August 11, 2011
World Trade Organization
Sea turtle conservation, dolphin protection, animal health and food safety, and humane sustainable agriculture are examples of environmental- and animal- related issues discussed, negotiated, and sometimes disputed at the World Trade Organization (WTO).
The WTO is comprised of 153 member countries, and is the world's preeminent organization governing international trade. While its principal mission is free and open trade, environmental protection, sustainable development, and animal life and health are objectives woven into the WTO Agreements. Despite this, there is not always agreement among WTO Members on how to prioritize these objectives vis a vis commercial concerns.
Recognizing this, HSI strives to promote animal welfare and respect for the environment, natural habitats, and endangered species as issues that must be at the forefront of ongoing international trade negotiations at the WTO. HSI is active on a number of fronts:
- Through its role on the Trade and Environmental Policy Advisory Committee (TEPAC), HSI advises the U.S. Trade Representative (USTR) and Environmental Protection Agency (EPA) on matters arising in the course of WTO negotiations.
- HSI attends WTO ministerial conferences, such as those held in 2003 (Cancun, Mexico) and 2005 (Hong Kong) where then HSI President Patricia Forkan was selected to represent TEPAC as a U.S. government advisor.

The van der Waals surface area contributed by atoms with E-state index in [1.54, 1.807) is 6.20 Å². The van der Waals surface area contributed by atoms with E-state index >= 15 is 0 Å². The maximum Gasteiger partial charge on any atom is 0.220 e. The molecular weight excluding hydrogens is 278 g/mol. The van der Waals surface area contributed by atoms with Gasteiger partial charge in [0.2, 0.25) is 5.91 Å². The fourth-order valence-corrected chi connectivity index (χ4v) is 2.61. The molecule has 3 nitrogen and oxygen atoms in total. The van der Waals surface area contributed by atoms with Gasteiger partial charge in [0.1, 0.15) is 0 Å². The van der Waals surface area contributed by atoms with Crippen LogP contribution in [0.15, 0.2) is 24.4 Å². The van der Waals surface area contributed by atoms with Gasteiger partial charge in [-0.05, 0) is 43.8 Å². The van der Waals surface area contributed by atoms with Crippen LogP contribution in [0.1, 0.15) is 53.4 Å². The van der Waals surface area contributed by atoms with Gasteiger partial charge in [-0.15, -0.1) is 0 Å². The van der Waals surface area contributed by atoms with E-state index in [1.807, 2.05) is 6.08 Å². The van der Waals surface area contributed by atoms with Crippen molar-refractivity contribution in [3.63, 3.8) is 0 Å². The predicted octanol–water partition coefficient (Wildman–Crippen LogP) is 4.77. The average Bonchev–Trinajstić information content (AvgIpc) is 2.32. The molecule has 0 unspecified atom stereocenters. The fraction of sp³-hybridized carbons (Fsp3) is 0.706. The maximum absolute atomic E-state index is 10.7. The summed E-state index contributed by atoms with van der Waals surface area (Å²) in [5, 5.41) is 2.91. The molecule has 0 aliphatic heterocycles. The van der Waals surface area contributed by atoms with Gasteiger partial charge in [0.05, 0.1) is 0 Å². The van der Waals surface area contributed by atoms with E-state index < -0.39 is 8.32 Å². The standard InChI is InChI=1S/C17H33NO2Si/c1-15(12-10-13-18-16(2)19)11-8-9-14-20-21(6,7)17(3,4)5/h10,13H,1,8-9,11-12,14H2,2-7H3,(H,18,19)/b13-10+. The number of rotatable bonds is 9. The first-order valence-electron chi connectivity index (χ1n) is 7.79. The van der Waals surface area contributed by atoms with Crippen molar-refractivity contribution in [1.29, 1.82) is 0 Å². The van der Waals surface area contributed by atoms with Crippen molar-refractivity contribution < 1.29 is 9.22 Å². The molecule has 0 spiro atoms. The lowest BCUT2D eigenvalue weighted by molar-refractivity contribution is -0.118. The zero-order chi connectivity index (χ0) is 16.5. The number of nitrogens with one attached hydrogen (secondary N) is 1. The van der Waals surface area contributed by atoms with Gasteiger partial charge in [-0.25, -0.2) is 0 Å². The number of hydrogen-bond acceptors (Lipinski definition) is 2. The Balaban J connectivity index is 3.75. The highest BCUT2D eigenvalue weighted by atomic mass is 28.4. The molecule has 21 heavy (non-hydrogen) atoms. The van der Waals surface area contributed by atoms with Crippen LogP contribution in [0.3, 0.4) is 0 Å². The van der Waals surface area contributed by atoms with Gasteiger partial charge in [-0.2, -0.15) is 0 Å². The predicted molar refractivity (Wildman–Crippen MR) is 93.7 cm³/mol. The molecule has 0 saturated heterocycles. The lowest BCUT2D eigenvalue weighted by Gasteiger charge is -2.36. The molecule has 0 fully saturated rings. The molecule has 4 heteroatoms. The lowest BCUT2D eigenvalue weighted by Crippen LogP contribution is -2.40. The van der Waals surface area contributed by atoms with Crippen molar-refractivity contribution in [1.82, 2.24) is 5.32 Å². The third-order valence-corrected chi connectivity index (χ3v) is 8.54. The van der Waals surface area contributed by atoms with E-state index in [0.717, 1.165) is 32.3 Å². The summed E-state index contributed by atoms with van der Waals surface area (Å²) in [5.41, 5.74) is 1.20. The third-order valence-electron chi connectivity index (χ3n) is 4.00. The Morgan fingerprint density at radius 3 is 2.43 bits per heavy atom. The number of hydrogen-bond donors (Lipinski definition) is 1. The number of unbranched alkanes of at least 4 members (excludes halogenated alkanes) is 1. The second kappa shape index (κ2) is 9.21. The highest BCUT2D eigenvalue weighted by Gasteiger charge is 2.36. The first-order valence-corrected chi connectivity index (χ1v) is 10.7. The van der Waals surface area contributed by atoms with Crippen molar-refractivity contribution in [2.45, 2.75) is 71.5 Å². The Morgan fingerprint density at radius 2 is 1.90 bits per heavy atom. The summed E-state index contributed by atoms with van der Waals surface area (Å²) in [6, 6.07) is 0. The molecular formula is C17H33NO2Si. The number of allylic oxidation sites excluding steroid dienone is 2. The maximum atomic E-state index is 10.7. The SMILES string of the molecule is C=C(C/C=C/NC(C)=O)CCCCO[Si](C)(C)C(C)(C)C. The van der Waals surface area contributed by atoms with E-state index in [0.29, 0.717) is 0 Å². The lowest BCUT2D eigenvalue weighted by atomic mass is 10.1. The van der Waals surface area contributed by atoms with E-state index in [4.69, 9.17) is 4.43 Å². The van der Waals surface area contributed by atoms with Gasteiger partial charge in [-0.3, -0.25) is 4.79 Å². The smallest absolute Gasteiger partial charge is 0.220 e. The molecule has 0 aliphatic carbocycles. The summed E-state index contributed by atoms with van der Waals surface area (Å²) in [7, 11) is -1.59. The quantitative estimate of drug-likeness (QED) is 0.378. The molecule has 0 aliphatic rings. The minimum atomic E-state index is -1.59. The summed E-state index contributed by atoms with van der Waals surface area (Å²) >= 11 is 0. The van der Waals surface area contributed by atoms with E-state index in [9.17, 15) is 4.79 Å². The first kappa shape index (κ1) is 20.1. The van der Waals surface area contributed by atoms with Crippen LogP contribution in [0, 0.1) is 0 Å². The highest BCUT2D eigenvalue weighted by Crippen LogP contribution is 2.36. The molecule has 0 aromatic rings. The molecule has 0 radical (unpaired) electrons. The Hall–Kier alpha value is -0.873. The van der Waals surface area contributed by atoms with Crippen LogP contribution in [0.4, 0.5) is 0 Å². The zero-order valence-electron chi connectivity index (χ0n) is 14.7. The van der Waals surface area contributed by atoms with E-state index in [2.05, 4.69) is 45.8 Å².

- HSI frequently provides comments and/or testimony to Congress and USTR regarding the intersection of animal protection and international trade issues.
- HSI closely follows and prepares amicus curiae briefs in WTO disputes involving animal issues.
The current round of WTO negotiations, called the Doha Development Round, is focused on lowering tariffs while encouraging sustainable economic development. The Round began in November 2001, although controversial issues such as agricultural subsidies have hindered recent progress. A number of significant issues involving animal protection have been discussed, including promotion of humane sustainable agriculture and elimination of global fisheries subsidies. Resolution of these two issues prior to conclusion of the Round would likely not only have myriad benefits for animals, but would also assist with economic development in developing and least developed countries.
One of the biggest obstacles to conclusion of the Doha Round is the need for agriculture reform in developed countries; specifically, the elimination of government subsidies given to agricultural producers in the United States and the European Union. This reform has great potential to help alleviate poverty and level the playing field for the developing world, however, it must not be achieved at the expense of the welfare of farm animals in either developed or developing countries.
The WTO Agreement on Agriculture (AoA) allows governments to make unlimited payments for environmental programs as long as they are not trade distorting. These are called "Green Box" subsidies. To ensure animals are not victims of agricultural reform, HSI would like explicit acknowledgment that government payments to farmers or ranchers, which offset the costs of increasing animal welfare standards, are permissible "Green Box" subsidies.
Improved animal welfare standards will benefit animals, respond to consumer demand, protect the environment, mitigate the spread of diseases hazardous to public health, and improve economic output. (See HSI's 2008 submission to the WTO Animal Welfare, International Trade and Sustainable Development.) For example:
- Studies demonstrate that mistreating or withholding adequate veterinary care from animals results in reduced economic output;